I couldn't determine the incompetent cervix factor until that condition was diagnosed during my 4th pregnancy, but the reason I held onto the BV contribution was that Levi was born septic, and no other infection was present. Yet, the team of physicians caring for me was reluctant to pin the day's events on BV, stating that many women contract the infection during pregnancy but don't go on to deliver prematurely. It should be noted however that Levi's neonatologist believed BV was the contributing factor. Once I learned that incompetent cervix probably played a role, I theorized that because I was dilated and effaced, the bacteria were able to penetrate the cervix and irritate the uterus enough to cause contractions. If a normal pregnant woman develops BV, perhaps the mucous plug in her cervix is able to protect the uterus and amniotic sac from the invading bacteria. This is, of course, my personal theory. I am not a medical professional nor have I studied this information scientifically.

In my 4th pregnancy, prior to the diagnosis of incompetent cervix (and prior to my eventual dilation and effacement), I also contracted BV. I was extremely diligent in monitoring my body's signs and signals and was therefore diagnosed and treated early. I had no contractions, and thanks to a cerclage and bedrest, I did not have another preemie. I also remained free from BV because I followed standard precautions and stayed abstinent throughout the rest of the pregnancy.

Conclusions

Certainly, my experiences neither prove that BV contributes to preterm labor, nor can they necessarily give credence to the "monitor/treat everyone" method of prevention. However, it is possible that a modified version is reasonable: long-term prescription of low-grade antibiotics, or laboratory examination of vaginal discharge even when symptoms are not present, may be a deterrent for women with a history of preterm labor. In early 2001, the National Institutes of Health solicited applications for a grant to study the link between various infections, including BV, and premature labor. It is hoped that significant evidence will point to a clear link between BV and premature labor; and, consequently lead to recommendations for a standard of care that may indeed decrease the number of babies who enter the world before they are ready to be born.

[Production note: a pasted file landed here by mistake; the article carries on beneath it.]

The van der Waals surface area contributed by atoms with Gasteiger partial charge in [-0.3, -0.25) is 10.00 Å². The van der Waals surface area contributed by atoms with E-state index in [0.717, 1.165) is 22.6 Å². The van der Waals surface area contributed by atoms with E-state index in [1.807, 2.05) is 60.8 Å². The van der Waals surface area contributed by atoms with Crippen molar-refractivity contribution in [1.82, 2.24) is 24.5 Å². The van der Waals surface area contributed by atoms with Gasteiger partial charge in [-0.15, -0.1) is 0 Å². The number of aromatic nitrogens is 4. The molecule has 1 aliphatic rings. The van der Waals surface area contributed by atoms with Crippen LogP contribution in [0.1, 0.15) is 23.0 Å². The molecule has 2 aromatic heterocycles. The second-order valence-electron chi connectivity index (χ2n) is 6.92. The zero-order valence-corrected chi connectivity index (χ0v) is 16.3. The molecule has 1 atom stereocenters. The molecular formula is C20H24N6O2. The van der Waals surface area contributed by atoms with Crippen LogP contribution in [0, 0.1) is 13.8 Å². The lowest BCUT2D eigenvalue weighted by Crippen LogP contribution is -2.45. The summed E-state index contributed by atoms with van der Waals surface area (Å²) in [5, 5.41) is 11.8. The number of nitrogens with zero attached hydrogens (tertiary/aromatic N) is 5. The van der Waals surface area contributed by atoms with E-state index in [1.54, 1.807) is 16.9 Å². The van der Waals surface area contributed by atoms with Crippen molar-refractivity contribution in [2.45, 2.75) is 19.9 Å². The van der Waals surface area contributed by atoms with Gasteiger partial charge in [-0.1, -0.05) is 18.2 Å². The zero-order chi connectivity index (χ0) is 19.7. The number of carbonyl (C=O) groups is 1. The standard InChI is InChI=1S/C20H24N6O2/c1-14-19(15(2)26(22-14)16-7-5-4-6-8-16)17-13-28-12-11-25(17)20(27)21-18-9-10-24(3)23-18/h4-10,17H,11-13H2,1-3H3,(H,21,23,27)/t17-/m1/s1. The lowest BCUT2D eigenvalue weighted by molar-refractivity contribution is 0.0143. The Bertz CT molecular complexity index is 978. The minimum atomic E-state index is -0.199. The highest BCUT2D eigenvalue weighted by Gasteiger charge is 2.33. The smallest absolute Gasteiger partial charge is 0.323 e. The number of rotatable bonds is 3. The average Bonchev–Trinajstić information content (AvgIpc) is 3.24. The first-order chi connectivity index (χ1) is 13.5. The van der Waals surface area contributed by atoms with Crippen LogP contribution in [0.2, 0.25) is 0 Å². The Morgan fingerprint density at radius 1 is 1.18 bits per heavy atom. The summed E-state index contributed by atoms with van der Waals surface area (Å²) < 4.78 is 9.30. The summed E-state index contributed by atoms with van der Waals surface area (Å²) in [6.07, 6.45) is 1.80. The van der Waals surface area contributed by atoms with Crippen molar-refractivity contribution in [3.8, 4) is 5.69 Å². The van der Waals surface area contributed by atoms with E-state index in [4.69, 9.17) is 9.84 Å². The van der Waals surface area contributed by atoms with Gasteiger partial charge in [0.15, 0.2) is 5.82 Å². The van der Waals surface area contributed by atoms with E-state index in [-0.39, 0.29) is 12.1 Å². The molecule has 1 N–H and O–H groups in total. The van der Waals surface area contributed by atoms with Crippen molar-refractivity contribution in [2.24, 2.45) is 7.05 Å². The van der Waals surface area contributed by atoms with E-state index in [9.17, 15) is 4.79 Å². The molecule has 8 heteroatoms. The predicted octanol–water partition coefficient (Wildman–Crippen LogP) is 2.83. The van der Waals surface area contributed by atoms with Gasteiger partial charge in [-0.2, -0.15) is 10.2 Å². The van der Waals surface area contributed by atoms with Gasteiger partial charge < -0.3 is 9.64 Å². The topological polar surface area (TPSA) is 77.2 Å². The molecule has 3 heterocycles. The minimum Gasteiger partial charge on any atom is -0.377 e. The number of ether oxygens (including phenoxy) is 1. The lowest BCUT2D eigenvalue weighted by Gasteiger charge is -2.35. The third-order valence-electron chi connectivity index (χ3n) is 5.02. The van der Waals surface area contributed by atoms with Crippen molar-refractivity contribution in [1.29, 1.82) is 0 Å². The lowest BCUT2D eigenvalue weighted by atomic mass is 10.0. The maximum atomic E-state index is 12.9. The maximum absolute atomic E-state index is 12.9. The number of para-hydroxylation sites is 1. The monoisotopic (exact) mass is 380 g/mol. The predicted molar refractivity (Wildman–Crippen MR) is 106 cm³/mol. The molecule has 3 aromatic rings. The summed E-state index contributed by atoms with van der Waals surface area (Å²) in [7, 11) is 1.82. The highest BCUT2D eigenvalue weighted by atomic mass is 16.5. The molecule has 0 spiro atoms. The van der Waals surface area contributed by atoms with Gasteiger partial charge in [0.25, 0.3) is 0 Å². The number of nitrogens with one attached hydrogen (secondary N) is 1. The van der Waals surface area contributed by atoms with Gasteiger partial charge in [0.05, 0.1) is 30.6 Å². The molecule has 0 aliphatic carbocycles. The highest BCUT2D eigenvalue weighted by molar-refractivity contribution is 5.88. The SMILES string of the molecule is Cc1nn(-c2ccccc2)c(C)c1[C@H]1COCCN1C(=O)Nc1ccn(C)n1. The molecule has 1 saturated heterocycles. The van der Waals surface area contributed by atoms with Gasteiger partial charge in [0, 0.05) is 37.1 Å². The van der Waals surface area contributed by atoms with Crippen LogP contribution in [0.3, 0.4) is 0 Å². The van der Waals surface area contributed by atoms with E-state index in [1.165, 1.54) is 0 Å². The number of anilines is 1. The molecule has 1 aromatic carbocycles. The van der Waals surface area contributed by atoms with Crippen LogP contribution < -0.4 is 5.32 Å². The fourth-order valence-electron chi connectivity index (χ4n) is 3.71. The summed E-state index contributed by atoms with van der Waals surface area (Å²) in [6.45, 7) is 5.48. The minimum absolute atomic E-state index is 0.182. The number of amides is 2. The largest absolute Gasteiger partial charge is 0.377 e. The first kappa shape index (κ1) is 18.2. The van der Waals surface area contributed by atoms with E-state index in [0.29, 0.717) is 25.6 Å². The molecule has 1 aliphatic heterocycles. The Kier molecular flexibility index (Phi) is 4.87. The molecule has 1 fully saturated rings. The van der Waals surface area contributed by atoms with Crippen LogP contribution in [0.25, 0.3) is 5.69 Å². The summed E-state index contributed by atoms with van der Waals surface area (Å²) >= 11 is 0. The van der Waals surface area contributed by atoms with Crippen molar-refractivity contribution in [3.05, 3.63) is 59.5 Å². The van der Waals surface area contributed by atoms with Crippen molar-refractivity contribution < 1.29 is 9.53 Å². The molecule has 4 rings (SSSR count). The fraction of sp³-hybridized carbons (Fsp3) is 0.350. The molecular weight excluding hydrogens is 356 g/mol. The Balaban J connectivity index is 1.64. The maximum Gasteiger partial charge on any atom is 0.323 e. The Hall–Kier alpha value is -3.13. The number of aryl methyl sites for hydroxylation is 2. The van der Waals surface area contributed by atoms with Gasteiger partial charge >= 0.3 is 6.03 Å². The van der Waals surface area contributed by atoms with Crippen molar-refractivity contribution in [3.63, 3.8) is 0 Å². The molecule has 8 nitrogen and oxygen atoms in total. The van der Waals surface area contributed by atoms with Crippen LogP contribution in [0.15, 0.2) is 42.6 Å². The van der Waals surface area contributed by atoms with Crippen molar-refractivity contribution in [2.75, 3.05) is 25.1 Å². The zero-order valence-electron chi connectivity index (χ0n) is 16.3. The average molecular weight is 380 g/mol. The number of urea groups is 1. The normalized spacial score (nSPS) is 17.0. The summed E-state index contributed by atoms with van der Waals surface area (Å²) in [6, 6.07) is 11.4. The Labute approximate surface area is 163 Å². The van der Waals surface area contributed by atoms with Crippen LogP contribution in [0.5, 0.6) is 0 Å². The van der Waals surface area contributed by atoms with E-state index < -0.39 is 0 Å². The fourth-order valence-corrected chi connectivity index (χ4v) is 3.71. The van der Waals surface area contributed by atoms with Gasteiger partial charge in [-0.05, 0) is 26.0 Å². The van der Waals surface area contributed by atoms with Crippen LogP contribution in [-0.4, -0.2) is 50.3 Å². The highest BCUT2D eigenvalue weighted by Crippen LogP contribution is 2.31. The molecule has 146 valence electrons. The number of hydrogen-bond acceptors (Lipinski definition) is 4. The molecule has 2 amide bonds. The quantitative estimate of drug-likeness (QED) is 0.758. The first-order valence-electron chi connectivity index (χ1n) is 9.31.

References

References
1 Association between Bacterial Vaginosis and Preterm Delivery of a Low-Birth-Weight Infant. New England Journal of Medicine, 1995. Hillier Sharon L. et al.
2 Low Birthweight in Minority and High-Risk Women. Final Report of the Low-Birthweight Patient Outcomes Research Team (Abstract). Agency for Health Care Policy and Research, Rockville, MD.
3 The Preterm Prediction Study: Significance of Vaginal Infections. American Journal of Obstetrics & Gynecology, 1995. Meis PJ, Goldenberg RL, Mercer B, et al. National Institute of Child Health and Human Development Maternal-Fetal Medicine Units Network.
4 Metronidazole to Prevent Preterm Delivery in Pregnant Women With Asymptomatic Bacterial Vaginosis. New England Journal of Medicine, 2000. Carey JC, Klebanoff MA, Hauth JC, et al National Institute of Child Health and Human Development Network of Maternal-Fetal Medicine Units

About the Author
Jennifer Kragt is The Preemie Place's Business and Marketing Manager. She is married to Gary and the mother to 4 beautiful son; Elijah, Jonah (former 26 weeker), Levi (former 27 weeker) and Micah. Having had three difficult pregnancies, Jennifer has a special interest in perinatology and high risk pregnancies.